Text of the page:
For me, these elections were dismaying even before they began. I am not referring here to the injection of vast quantities of untraceable money into the electoral process or the questionable decisions of the Election Commission. I am referring rather to the fact that India’s dire environmental and climatic threats—deepening droughts; catastrophic air pollution; ‘dead zones’ in oceans; water-stressed cities; and an agrarian crisis that has led to thousands of farmer suicides—never figured as major election issues for any of the contesting parties.
A different outcome might have slowed the country’s headlong rush towards a majoritarian and increasingly repressive future. But would such an outcome have made much difference in terms of preparing the country to deal with its current environmental and climatic challenges? Probably not, because these results reflect the corporate capture of the political process, a phenomenon that seems to gain strength no matter which party happens to be in power. Sadly, this is not a national but a global phenomenon.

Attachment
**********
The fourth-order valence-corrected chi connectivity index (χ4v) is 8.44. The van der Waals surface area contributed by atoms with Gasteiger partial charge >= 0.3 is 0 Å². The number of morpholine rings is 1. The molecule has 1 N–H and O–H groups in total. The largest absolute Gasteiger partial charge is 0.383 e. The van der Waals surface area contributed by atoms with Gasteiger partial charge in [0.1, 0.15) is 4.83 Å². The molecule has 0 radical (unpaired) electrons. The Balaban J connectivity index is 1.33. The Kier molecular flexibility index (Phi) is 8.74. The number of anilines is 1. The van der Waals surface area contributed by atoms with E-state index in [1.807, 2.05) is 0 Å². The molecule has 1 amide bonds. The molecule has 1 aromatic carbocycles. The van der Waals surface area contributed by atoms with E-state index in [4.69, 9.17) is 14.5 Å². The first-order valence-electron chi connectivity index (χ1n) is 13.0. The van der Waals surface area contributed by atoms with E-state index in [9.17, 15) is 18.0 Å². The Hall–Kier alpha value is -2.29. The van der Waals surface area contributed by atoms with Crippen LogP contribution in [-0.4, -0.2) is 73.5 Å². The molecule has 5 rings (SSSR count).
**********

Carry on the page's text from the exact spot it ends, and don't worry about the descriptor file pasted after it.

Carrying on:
In this age of instant global communication, every election, everywhere, is a reflection of global trends. It would seem that faced with the stark reality of an ever-dwindling future on an ever-more damaged planet, people everywhere are choosing to look in the other direction. We can only hope that a new generation of leaders will arise in time to change this trajectory while something still remains to be salvaged.
(Ghosh’s new book Gun Island is out soon)